I would say there are a whole range of emotional techniques to help with addiction. I was really resistant to quitting and committed to two weeks only. I felt instantly better and just kept going. This is my approach - to treat it as a gentle experiment and keep going as long as it feels good. This helps me see it through.

How hard was it to adapt baking and dessert recipes to exclude sugar?  What alternative sweeteners do you use?

It's rather simple, especially once you substitute all sweeteners for sweet foods. Like sweet potato, coconut products, fennel seeds etc. Brown rice syrup and stevia however, as mentioned above, I keep these to the lowest amount possible and use other whole foods to provide sweetness.

Your books are huge in Australia and the UK and you now have your first book published in the USA. Did you have to adapt your plan in any way for the American market?

Not really, my recipes are very much about "going back to basics" - granny cooking! The challenge has been changing metric to imperial, and changing the names of some ingredients. Brown rice syrup hasn't traditionally been used a lot in the US, however since my program has been available a number of health experts and chefs have switched to this sweetener, for example Gwyneth Paltrow, making it a lot more available now.

Your plan sounds great for people who love to cook their own food (Eat Your Books members!) - but can you help those who buy prepared foods which contain a lot of hidden sugar and especially in the USA, HFCS (high fructose corn syrup)?

Absolutely! Always buy the full fat (not the low fat or diet) versions. Manufacturers replace the fats they remove with extra sugar to make up for the lack of taste and texture. Look for the version of a food with least number of ingredients. This ensures less additives and less sugar. Also compare sugar quantities on labels and go for one with the least amount. Avoid products with heavy sauces, especially tomato-based ones. They have lots of sugar. Also be aware of Asian sauces, especially Thai. They have huge dumpings of sucrose.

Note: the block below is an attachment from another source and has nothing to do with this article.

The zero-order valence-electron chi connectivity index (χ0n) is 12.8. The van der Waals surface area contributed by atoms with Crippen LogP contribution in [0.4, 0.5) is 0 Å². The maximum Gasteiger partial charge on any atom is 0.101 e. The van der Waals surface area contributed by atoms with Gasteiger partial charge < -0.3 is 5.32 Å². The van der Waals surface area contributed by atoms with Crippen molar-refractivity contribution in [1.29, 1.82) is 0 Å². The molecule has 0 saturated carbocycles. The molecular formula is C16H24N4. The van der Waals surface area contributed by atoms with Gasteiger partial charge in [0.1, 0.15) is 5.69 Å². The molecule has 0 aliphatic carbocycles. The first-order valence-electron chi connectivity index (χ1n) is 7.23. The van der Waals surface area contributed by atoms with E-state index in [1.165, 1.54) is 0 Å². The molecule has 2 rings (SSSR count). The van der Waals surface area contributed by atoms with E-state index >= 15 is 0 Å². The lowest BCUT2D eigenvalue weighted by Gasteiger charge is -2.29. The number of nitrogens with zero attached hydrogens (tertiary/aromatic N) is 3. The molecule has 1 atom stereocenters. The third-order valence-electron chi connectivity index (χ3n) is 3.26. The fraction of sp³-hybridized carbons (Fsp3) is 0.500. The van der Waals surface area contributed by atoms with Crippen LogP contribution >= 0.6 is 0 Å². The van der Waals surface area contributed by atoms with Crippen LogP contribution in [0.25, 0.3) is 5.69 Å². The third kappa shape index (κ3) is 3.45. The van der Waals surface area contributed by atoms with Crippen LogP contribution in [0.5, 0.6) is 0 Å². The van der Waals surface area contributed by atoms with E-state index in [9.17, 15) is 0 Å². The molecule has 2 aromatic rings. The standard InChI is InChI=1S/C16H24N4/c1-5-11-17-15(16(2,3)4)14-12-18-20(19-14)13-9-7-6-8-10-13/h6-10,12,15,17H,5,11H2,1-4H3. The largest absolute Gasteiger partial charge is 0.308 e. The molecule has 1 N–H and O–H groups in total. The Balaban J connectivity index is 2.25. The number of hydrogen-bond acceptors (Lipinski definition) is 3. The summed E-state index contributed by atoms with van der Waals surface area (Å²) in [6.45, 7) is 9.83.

1 Comment

  • boardingace  on  5/13/2014 at 10:09 PM

    I don't buy the argument that you need a new cookbook to reduce sugar. I just make my desserts in smaller amounts using smaller pans, and eat small amounts, savoring them slowly. Moderation is much more appealing to me than giving up all of my favorite recipes and starting all over again with a restrictive diet. And I tracked down the "research" about why fructose is "worse" than glucose which is also "bad" (my quotes), following link after link on Sarah's website to... nothing. I could not find the actual scientific article linked anywhere. Even the quote referenced "carbohydrates and a sugary diet" as being unhealthy which is pretty vague (and obvious.... in excess). While I do appreciate the niche market for this, and applaud the author for writing a book about something that she is passionate about, I am completely disinterested, and find it unsettling that a non-medical person is making health claims and also not backing them up with clear scientific studies. [This often happens when a non-medical person makes health claims - lol. You can't analyze research properly when you have no science or medical background.]